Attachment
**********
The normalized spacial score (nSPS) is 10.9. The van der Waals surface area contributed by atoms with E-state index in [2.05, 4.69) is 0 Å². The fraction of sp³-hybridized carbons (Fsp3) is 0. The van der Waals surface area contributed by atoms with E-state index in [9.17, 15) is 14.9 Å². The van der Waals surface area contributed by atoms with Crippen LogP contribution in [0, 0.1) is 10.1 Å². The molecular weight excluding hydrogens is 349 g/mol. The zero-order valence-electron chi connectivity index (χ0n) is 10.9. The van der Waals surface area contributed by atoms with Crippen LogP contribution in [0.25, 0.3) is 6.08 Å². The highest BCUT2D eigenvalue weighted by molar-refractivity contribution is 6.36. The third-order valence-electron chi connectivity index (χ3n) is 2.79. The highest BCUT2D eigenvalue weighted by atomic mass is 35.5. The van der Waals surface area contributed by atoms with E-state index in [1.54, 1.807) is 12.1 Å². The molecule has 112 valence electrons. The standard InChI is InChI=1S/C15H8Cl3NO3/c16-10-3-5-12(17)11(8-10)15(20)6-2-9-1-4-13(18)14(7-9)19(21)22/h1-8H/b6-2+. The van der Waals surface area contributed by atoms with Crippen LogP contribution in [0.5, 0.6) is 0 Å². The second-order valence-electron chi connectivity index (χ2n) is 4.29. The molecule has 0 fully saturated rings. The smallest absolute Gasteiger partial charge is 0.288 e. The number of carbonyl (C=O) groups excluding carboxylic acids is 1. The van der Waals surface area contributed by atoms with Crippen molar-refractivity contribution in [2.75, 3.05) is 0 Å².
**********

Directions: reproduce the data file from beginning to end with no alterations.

The normalized spacial score (nSPS) is 10.9. The van der Waals surface area contributed by atoms with E-state index in [2.05, 4.69) is 0 Å². The fraction of sp³-hybridized carbons (Fsp3) is 0. The van der Waals surface area contributed by atoms with E-state index in [9.17, 15) is 14.9 Å². The van der Waals surface area contributed by atoms with Crippen LogP contribution in [0, 0.1) is 10.1 Å². The molecular weight excluding hydrogens is 349 g/mol. The zero-order valence-electron chi connectivity index (χ0n) is 10.9. The van der Waals surface area contributed by atoms with Crippen LogP contribution in [0.25, 0.3) is 6.08 Å². The highest BCUT2D eigenvalue weighted by molar-refractivity contribution is 6.36. The third-order valence-electron chi connectivity index (χ3n) is 2.79. The highest BCUT2D eigenvalue weighted by atomic mass is 35.5. The van der Waals surface area contributed by atoms with E-state index in [1.54, 1.807) is 12.1 Å². The molecule has 112 valence electrons. The standard InChI is InChI=1S/C15H8Cl3NO3/c16-10-3-5-12(17)11(8-10)15(20)6-2-9-1-4-13(18)14(7-9)19(21)22/h1-8H/b6-2+. The van der Waals surface area contributed by atoms with Crippen LogP contribution in [0.5, 0.6) is 0 Å². The second-order valence-electron chi connectivity index (χ2n) is 4.29. The molecule has 0 fully saturated rings. The smallest absolute Gasteiger partial charge is 0.288 e. The number of carbonyl (C=O) groups excluding carboxylic acids is 1. The van der Waals surface area contributed by atoms with Crippen molar-refractivity contribution in [2.75, 3.05) is 0 Å².